With a local rental, you...
    1 - pay yourself rather than a property manager who might do shoddy work and not look out for your best interests.
    2 - know the oddities of the market. Like with our market insurance costs are INSANELY high. So the traditional 1% rules don't make a ton of sense when rates are so high and you have to insure the place for more than 3.7x what you paid for it. Yes, we insure the duplex we bought in 2010 for $50K for $186K. Not kidding.
    3 - look renters in the eye. It's a lot easier for renters to justify screwing someone they've never met than screwing the nice guy who stops by every couple of weeks to mow the lawn.

    IMHO, if you're going with a rental in a location you don't know without anyone you trust nearby to keep an eye out, why not just invest in the stock market? or a REIT if you really want exposure to RE? You'll be more liquid, be just as hands off, and have a lower risk exposure (no one is going to sue you because they tripped and broke their leg on one of your SPY shares).

    I get that other people might come to different conclusions - different strokes for different folks as you say, Brandon - but this is pretty much our comfort zone for the time being.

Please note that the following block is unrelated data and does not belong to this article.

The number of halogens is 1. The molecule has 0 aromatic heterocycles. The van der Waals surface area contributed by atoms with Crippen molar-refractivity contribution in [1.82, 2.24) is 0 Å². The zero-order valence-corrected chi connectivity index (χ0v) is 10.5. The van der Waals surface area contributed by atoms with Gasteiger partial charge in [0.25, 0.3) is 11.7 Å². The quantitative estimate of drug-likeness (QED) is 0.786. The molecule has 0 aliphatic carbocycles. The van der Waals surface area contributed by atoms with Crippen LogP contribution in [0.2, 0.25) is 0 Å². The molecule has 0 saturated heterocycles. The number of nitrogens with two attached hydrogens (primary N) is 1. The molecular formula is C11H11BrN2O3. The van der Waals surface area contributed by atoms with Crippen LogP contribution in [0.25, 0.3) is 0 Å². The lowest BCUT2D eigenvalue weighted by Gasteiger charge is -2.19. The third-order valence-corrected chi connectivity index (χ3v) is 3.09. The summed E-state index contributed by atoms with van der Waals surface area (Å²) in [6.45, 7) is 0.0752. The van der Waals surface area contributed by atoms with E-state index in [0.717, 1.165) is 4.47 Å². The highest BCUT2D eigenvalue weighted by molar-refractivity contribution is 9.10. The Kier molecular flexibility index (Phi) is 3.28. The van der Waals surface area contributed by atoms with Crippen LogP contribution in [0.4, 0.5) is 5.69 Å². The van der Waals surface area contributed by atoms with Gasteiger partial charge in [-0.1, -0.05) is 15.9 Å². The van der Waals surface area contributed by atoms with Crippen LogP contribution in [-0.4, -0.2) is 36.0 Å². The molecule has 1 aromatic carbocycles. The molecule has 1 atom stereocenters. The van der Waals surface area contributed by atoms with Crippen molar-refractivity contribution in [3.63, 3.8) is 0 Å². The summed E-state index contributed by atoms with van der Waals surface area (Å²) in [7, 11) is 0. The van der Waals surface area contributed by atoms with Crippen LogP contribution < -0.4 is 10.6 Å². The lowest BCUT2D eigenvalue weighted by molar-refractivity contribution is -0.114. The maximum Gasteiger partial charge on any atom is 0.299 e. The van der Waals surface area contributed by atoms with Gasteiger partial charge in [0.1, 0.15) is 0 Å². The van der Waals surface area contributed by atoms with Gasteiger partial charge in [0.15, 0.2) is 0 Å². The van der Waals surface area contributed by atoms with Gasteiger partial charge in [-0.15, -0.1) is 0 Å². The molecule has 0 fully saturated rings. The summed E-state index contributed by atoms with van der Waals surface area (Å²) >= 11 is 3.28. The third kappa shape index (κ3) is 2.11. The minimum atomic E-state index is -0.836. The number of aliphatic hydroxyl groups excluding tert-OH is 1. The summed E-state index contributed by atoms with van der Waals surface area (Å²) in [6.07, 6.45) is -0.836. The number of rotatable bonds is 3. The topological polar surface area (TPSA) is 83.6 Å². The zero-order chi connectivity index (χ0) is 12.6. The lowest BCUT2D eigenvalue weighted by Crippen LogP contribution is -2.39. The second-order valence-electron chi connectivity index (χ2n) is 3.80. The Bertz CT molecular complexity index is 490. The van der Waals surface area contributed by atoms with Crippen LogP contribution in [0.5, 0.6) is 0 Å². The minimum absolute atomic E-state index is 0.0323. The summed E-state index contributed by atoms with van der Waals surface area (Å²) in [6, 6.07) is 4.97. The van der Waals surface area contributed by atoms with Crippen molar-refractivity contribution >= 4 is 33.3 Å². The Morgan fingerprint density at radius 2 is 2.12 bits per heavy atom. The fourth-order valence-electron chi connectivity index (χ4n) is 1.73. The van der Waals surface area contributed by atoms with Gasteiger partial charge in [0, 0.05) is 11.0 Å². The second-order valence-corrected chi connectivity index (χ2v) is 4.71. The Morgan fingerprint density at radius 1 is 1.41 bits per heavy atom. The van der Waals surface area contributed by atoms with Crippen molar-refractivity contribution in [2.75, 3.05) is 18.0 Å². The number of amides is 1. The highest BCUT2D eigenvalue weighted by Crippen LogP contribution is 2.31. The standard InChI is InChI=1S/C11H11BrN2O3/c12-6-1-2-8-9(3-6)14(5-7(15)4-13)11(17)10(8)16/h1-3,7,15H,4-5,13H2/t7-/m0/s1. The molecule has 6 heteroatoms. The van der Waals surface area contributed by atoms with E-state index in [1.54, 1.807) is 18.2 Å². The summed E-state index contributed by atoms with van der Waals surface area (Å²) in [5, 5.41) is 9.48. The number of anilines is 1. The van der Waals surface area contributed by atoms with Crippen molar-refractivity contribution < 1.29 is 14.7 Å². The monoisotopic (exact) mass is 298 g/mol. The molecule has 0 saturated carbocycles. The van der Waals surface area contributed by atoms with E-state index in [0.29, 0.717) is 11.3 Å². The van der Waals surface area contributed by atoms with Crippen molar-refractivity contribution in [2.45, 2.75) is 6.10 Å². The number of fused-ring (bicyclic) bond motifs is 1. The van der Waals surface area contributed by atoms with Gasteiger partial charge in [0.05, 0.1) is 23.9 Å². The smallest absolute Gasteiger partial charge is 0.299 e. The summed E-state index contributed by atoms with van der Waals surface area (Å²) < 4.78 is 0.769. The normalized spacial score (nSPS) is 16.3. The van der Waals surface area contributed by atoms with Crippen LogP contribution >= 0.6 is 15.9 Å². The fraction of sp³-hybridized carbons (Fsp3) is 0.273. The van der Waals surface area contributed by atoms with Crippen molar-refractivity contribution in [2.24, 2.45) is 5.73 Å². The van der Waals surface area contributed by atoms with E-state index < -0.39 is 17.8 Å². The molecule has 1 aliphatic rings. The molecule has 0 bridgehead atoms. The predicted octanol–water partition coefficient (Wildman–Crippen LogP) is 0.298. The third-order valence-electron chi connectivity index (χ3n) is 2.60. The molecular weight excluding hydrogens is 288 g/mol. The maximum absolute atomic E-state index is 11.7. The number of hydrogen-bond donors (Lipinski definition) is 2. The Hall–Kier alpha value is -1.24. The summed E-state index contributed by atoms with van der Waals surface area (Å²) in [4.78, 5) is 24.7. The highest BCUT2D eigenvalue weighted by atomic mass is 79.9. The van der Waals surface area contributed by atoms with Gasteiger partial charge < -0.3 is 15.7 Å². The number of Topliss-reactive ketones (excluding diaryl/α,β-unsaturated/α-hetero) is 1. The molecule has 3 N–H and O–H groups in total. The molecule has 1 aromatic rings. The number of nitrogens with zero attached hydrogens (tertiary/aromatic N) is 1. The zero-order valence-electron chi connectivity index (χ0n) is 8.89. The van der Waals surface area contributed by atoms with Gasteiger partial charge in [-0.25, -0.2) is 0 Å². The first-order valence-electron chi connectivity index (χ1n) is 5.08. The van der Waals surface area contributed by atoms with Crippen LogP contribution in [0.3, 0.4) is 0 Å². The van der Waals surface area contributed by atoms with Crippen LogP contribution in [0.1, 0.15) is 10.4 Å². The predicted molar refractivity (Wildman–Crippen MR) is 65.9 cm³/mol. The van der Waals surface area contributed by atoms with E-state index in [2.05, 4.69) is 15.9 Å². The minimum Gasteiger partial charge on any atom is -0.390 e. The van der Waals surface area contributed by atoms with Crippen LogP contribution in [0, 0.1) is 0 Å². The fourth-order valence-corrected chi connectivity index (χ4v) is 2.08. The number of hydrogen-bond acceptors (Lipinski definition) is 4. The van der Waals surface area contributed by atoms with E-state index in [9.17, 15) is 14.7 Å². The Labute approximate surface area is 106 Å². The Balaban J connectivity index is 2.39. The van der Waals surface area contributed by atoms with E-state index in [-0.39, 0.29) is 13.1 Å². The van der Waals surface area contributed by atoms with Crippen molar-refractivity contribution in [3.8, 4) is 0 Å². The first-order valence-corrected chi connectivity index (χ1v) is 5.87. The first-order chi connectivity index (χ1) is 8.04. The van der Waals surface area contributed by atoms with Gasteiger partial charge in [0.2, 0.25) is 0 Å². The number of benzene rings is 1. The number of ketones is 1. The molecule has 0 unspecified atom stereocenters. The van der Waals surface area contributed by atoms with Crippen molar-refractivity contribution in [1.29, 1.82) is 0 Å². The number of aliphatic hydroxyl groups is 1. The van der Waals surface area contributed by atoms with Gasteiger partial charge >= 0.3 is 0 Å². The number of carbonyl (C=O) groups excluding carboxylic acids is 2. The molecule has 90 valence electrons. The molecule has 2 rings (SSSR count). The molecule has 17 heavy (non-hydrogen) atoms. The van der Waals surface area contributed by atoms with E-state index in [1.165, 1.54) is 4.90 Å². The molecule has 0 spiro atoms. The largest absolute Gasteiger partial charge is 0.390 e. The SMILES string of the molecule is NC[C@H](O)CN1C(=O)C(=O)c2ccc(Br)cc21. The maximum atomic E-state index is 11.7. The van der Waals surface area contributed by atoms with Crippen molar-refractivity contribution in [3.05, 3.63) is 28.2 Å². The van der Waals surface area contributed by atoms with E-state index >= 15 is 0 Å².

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    1. Thanks for the awesome comment! I agree, locally is definitely better when it can be done. I think I'd have to really do some heavy screening for a good property manager before investing at a distance. I'm not a huge fan of REITS (5% ROI just doesn't excite me!) but I totally see your point. Thanks so much for reading and commenting! Best of luck and seeya around the blogging world!

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  8. I really like the 1% rule and had never heard that before. I think I would shoot for 1.5% - 2% to make myself feel secure and like I got a really good deal!

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    1. Hey Alexa, yeah it can be a great little tool, though personally - I definitely would want better. I believe 2% rules can be found, but it's tough - but it's better to buy one 2% deal than 5 1% deals, in my opinion!